|Publication number||US4540123 A|
|Application number||US 06/531,259|
|Publication date||Sep 10, 1985|
|Filing date||Sep 12, 1983|
|Priority date||Sep 13, 1982|
|Also published as||DE3233901A1, DE3233901C2|
|Publication number||06531259, 531259, US 4540123 A, US 4540123A, US-A-4540123, US4540123 A, US4540123A|
|Inventors||Martin Junger, Karl Floegel|
|Original Assignee||Lechler Gmbh & Co. Kg|
|Export Citation||BiBTeX, EndNote, RefMan|
|Patent Citations (2), Referenced by (18), Classifications (10), Legal Events (7)|
|External Links: USPTO, USPTO Assignment, Espacenet|
The invention concerns an ultrasonic liquid atomizer with a piezoelectric transducer element mechanically coupled to an amplitude transformer (also known as "horn" or "blowpipe") and with an atomizing disk mounted to the free end of the amplitude transformer.
Piezoelectric ultrasonic oscillators to atomize liquids are known. The state of the art illustratively includes the periodical TECHNISCHE INFORMATIONEN FUER DIE INDUSTRIE, November 1978, issued by VALCO Co. of Hamburg. Ultrasonic liquid atomizers of the type under discussion consists of a piezoelectric transducer element which in one conventional embodiment is solidly coupled to an amplitude transformer (so-called horn). The transducer element performs the conversion from electrical into mechanical energy, while the "horn" provides amplitude amplification. In order to attain as high an amplitude as possible, the atomizer furthermore must be vibrating near its series resonance.
The U.S. Pat. No. 3,400,892 and the German Pat. Nos. 2,831,553 and 2,137,083 disclose further ultrasonic liquid atomizers of the initially cited kind.
The known ultrasonic liquid atomizers operate with amplitude transformers of which the lengths are at least λ/4 (for instance the U.S. Pat. No. 3,400,892) up to an integral multiple of λ/4 (German Pat. Nos. 2,831,553 and 2,137,083). The term λ/4 here denotes a quarter of the vibration wavelength of the atomizer disk.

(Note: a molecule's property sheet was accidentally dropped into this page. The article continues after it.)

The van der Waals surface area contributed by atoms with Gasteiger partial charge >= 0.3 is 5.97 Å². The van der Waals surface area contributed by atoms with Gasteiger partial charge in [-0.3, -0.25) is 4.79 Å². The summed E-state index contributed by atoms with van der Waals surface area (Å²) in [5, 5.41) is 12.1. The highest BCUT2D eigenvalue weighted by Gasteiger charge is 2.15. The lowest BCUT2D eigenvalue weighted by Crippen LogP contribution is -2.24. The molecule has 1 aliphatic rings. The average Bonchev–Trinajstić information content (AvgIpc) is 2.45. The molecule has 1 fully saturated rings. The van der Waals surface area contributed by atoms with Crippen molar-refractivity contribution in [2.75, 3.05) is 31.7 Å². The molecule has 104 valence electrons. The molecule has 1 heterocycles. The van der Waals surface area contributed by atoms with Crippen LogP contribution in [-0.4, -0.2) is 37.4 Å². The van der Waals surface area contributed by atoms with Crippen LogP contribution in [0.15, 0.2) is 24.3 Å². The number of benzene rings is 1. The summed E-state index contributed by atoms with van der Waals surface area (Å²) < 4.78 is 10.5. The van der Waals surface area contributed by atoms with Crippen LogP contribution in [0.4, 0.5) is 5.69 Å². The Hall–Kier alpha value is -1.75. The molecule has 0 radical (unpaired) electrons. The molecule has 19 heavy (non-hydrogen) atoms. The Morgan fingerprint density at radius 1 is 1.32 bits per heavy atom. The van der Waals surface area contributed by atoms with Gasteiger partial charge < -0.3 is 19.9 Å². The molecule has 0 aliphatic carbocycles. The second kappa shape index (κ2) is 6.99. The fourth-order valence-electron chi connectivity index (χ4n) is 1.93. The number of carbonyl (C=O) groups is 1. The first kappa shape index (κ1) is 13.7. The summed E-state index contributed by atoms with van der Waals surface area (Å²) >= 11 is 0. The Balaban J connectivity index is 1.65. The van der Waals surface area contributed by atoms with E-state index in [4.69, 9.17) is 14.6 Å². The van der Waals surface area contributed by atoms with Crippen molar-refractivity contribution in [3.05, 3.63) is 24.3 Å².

Ultrasonic liquid atomizers of the hitherto state of the art have been found unsatisfactory especially regarding the following points.
(a) Their service life is too short due to notch stresses which arise. The problem is a suitable sizing of the ultrasonic liquid atomizer.
(b) The known ultrasonic liquid atomizers evince too low a specific liquid output. The problem is that all of the amplitude transformer is vibrating and that it is not a flexing element with the flexure amplitude increasing outwards. Therefore, comparatively large vibrators were required hitherto.
(c) The known ultrasonic liquid atomizers are characterized by cavitation induced spatters. The large amplitudes of the amplitude transformer in this instance designed as a blowpipe in stages in the region of the liquid feed entail problems. The disadvantageous spatters are caused this way.
In view of the above, ultrasonic liquid atomizers should most of all meet the following requirements:
(1) Their service lives should be long.
(2) High specific liquid flow rates should be possible at low electric power consumption.
(3) There should be freedom from cavitation.
In order to assure as large and versatile a field of application as possible for the ultrasonic liquid atomizer being discussed, the above cited properties should be available not only at room temperature, but also at very high temperatures such as are characteristic for oil burners for instance.